In Tune With Others: How Singing Together Can Help Us Navigate Hard Conversations
Eighty-one years ago, you could walk into a tiny basement club in Greenwich Village (a.k.a. “The Wrong Place for the Right People”) and hear 23-year-old Billie Holiday end her set with a song called “Strange Fruit.” The whole room would go quiet as she sang about “strange fruit hanging from popular trees,” which was a euphemism for “black bodies swinging in the southern breeze.” It was her version of Abel Meeropol’s famous poem about the lynching of two black men in Indiana, and the first protest song to make the jump from “propaganda” to popular entertainment.
Now, according to publications like Vox and America Magazine, we’re in a new era of protest music—what others might call music for social change, where Shanell Percy ’14 (whose stage name is Shanell Alyssa) is an emerging voice.
Last summer WBUR, one of Boston’s local NPR stations, named Shanell Alyssa as one of Massachusetts’ top 21 Tiny Desk Concert entries out of 254. In recent years, she’s had the opportunity to perform at the Middle East in Cambridge, MA, and with Sofar Sounds, an international company that stages secret gigs and intimate concerts for emerging artists.
Music Therapy for the Masses
In 2017, shortly after moving to the metro Boston area to join the music scene, Percy was inspired by “Boston. Racism. Image. Reality.”, a seven-part series written by The Boston Globe’s Spotlight team. Their deep investigation of racial issues in Boston sparked a desire in Percy to use her music for engaging local communities in these important conversations.
“I was so struck by those articles,” she says. “They gave me the idea to use music and the arts as a segue for processing some of these same social issues.”
As a graduate student getting her Master of Arts in Music Therapy from Lesley University, Percy knew music had the power to restore a troubled mind, so why not a troubled community too? In response to “Boston. Racism. Image. Reality.”, Percy and a fellow graduate student organized a series of community events called Reset. In local coffee shops and living rooms, they brought people together to talk, sing and make art. The goal was twofold: to use the arts to address social issues and to bring people together across racial divides.
When You Don’t Know the Next Step, Sing
A powerful way to unify a room of relative strangers, says Percy, is to have them sing together. So, at the end of every Reset event, she led the room in communal singing. They would sing a chorus from one of her original songs “Blind Love,” “Freedom,” “Rise Above” or “Justice.”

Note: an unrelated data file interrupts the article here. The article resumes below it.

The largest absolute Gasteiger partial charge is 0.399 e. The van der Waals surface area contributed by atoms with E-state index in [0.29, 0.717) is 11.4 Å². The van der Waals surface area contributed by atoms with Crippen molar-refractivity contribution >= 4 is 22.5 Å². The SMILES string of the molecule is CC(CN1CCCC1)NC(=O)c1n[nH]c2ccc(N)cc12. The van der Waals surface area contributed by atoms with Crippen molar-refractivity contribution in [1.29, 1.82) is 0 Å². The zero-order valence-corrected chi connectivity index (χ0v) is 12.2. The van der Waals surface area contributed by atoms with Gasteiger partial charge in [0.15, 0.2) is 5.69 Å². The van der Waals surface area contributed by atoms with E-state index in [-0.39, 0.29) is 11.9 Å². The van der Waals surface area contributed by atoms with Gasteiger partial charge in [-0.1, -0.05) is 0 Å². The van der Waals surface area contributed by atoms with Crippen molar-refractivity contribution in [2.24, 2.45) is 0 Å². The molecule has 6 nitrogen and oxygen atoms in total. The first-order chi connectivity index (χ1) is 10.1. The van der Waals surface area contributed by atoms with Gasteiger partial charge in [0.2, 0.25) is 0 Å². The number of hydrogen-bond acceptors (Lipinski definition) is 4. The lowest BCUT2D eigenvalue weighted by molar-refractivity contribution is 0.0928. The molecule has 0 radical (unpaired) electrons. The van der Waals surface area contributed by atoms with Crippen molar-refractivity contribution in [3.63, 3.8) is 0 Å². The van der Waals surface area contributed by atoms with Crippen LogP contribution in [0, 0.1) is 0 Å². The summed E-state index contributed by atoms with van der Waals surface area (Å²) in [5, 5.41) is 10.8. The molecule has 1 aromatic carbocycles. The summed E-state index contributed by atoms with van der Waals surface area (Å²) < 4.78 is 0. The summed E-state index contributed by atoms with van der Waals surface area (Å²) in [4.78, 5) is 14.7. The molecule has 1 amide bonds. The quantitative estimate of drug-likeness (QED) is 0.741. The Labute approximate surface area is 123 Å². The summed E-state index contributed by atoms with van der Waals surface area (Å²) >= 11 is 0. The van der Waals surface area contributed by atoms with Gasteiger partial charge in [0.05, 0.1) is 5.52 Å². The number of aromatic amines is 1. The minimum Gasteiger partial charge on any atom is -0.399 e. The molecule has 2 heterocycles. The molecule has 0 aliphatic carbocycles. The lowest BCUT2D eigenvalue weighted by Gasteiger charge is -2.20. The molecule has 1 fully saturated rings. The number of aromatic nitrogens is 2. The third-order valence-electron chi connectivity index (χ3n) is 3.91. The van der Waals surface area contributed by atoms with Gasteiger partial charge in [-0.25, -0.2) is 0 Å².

“There’s something beautiful about communal song,” Percy says. “I’m reminded again of the spirit and culture surrounding gospel music, the music I grew up singing. At the end of the day, all we can do is pray and seek the face of God. And, in a space like that, where some are believers and some are not, we can unite people through song.”
From Strangers to Allies in Record Time
This act of uniting people through song is something scientists call the “ice-breaker effect.” Communal singing is unique in that in can get a room full of strangers to bond quickly, without needing to know anything about each other. Somehow, it creates trust between people who don’t even know each other’s first names.
She says, “It was amazing to watch a room full of 40–70 strangers grow comfortable together, joyously clapping, even harmonizing with one another. These moments made the world feel smaller and our differences to seem that much more obsolete.”
Today, outside of the Church, communal singing is hard to come by. You may sing the national anthem at a college graduation or “Sweet Caroline” with fellow Red Sox fans at Fenway stadium before the bottom of the eighth inning, but rarely do we sing with others in times of pain, sorrow or confusion.
With this, Percy is doing something new. Similarly, to how Billie Holiday brought a lynching poem into a jazz bar and sang it to a room of people who were expecting light-hearted entertainment, Percy has brought the rather intimate practice of communal singing to a room of people expecting to discuss serious social issues. In both cases, audiences were met with something they weren’t expecting, but something they needed to do (or listen to) to get closer to the truth—closer to bridging the racial, economic, and political divides that often separate us.